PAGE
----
Umer Jan, 12, takes part in a rally to encourage Canada and other countries as they consider labelling China's treatment of its Uighur population and Muslim minorities as genocide, outside the Canadian embassy in Washington, DC, US on February 19, 2021. (REUTERS)
Umer Jan, 12, takes part in a rally to encourage Canada and other countries as they consider labelling China's treatment of its Uighur population and Muslim minorities as genocide, outside the Canadian embassy in Washington, DC, US on February 19, 2021. (REUTERS)

Canadian panel calls for ‘targeted sanctions’ on China for its role in Hong Kong

It is among the recommendations listed in a report released by the House of Commons special committee on Canada-China relations, marking yet another low in the two countries’ deteriorating ties
By Anirudh Bhattacharyya I Edited by Nadim Siraj
PUBLISHED ON FEB 26, 2021 11:11 AM IST

A Canadian parliamentary committee has called upon the government to work with like-minded countries to impose “targeted sanctions” on Chinese officials “responsible for or complicit in gross violations of human rights, freedoms and the rule of law in Hong Kong”.

It is among the recommendations listed in a report released by the House of Commons special committee on Canada-China relations, marking yet another low in the two countries’ deteriorating ties.

The panel is headed by Geoff Regan, a member of Prime Minister Justin Trudeau’s ruling Liberal Party caucus.

It also said that in “light of the allegations of threats and intimidation against people in Canada supporting human rights and democracy in Hong Kong, the government of Canada carefully review accredited diplomatic personnel in the People’s Republic of China’s diplomatic missions to Canada”.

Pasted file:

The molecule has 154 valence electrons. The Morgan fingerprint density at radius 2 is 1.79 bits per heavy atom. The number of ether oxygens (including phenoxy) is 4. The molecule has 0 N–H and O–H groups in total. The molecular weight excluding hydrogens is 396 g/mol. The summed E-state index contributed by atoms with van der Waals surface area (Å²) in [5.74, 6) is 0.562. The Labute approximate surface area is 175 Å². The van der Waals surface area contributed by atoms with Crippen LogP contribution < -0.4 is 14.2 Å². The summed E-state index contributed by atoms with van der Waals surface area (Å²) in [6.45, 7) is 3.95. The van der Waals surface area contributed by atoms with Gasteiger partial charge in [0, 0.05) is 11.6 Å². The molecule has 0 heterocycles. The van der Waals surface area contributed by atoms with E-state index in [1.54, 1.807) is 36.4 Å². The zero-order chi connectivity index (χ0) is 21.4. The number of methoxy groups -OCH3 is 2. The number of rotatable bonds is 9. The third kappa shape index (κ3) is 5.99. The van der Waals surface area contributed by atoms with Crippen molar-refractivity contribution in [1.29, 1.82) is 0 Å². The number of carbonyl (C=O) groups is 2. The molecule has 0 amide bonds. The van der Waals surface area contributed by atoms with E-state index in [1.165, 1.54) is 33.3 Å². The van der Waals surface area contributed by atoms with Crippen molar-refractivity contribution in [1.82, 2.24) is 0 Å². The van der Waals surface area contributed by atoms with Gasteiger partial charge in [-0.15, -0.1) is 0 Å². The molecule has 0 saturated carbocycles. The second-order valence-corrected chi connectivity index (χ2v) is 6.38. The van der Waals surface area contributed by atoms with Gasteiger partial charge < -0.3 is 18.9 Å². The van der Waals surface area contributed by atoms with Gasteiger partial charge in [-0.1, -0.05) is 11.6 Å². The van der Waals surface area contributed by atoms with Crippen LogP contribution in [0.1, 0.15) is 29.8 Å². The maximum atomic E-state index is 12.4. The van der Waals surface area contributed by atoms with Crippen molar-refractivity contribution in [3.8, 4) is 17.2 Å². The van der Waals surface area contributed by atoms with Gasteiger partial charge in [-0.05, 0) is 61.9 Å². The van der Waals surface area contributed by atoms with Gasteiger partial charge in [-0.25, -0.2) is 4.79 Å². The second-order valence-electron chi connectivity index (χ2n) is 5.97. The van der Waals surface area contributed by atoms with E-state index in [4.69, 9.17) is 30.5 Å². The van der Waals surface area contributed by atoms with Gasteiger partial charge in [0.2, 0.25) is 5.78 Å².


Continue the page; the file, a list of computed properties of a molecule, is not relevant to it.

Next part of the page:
It asked the government to consider “issuing travel documents to facilitate the safe and immediate exit from Hong Kong of pro-democracy activists” while making clear that “it will not act upon or support any arrest warrants or requests for legal assistance that are connected to the enforcement of the national security law imposed on Hong Kong”.

The report from the panel is the latest flashpoint in escalating tensions between Canada and China. Bilateral ties began spiralling downwards ever since Canadian authorities arrested Meng Wanzhou, CFO of Chinese telecom giant Huawei, in Vancouver in 2018 on an extradition request from the US for alleged fraud and violation of sanctions placed on Iran.

Earlier this week, Canada’s House of Commons had passed a motion that labelled Chinese actions against Uighurs in Xinjiang a “genocide”.

It had also passed an amendment to the motion calling on the International Olympic Committee to move the 2022 Winter Olympic Games from China to another country.

The 2022 Winter Games are scheduled to be held in Beijing and few other Chinese cities from February 4-20.

Canadian activists have been consistently calling for the 2022 Olympics to be moved out of China and hosted by a “free country”.

A joint statement to this effect was issued jointly by Uyghur Rights Advocacy Project, Canadian Friends of Hong Kong, and Students for a Free Tibet Canada.

“If the new host city needs more time, the 2022 Olympics can be postponed by a year, as what Tokyo has done for the 2020 Games due to Covid-19,” the statement said, noting that “free” venues such as Vancouver-Whistler in Canada, which had hosted the 2010 Winter Games, “have the experience, existing facilities and infrastructure to host it again”.

Referring to Beijing having hosted the 2008 Summer Olympics, Youdon Tsamotshang, who heads a Tibetan group, said, “It’s really shocking that China was given a second chance without bettering the human rights situation.”

SHARE THIS ARTICLE ON
Close
SHARE
Story Saved
OPEN APP